History graduate students outfit a vintage Airstream trailer with an interpretive exhibit that hits the road to take history directly out of the classroom and to the public.
Exhibits are created on a rotating basis and require the melding of two courses and a cohort of students. The first course is a traditional history course where students conduct research projects geared toward the planned exhibit. The next phase of the project is for a Museum Studies course where students re-craft the research done in the first class to create exhibit components that they will install in the trailer.
In the end, it is our intent for the program to teach students the methods and value of creative approaches to practicing history and to establish a recognizable product in the form of rotating exhibit topics in a compelling package. (picture inside trailer)
-The first exhibit, "Crossing the Line: Louisiana Women in a Century of Change" debuted in December 2013 and coincided with the publication of Louisiana Women: Their Lives and Times, v. 2 (University of Georgia Press) being co-edited by the department’s own Dr. Mary Farmer-Kaiser. The exhibit was designed in Dr. John Troutman's museum class.
-Our second exhibit is entitled "Drill, Baby, Drill? Oil in Louisiana" and was launched in February 2016. In the spring of 2015, students in Dr. Chad Parker’s “History of Oil” course surveyed archives and secondary sources. That fall, our public history graduate students developed, wrote script, collected objects and images, designed, and installed “‘Drill Baby, Drill’? Oil in Louisiana.” Relying upon oil histories from the oil field and the latest research on the impact of the oil industry in Louisiana, the students crafted a beautifully personal exhibit that engages both the contributions of the industry to Louisianaʻs economy, as well as the environmental costs that the state has endured in consequence. Students will travel the exhibit throughout the state over the next year as they visit schools, civic meetings, music festivals, and more.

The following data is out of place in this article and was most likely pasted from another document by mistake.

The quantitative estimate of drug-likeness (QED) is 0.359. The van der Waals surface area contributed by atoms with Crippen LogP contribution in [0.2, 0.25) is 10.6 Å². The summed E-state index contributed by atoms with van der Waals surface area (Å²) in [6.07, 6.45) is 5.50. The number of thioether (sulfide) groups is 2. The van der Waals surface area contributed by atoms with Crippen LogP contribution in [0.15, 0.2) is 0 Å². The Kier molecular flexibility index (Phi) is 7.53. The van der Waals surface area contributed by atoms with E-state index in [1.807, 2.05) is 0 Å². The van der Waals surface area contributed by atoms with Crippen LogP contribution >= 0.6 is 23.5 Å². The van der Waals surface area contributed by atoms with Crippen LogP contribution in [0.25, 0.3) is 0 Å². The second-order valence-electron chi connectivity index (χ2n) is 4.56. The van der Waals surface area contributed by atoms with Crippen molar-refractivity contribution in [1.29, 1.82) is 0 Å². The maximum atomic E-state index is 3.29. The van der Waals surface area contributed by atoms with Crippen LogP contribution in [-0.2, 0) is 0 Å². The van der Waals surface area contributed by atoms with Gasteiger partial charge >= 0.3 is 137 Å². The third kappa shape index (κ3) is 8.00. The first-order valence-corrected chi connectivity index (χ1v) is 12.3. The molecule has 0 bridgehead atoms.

-The third and current exhibit, "Unmasking Tradition: Mardi Gras in Louisiana" opened in May 2018. In a course taught by Dr. Jacqueline Beatty and Dr. Chad Parker, students looked to explore various traditions of Mardi Gras in New Orleans and in the countryside. The exhibit celebrates a number of Louisiana traditions, but also asks visitors to question the origins of those traditions and their meanings.
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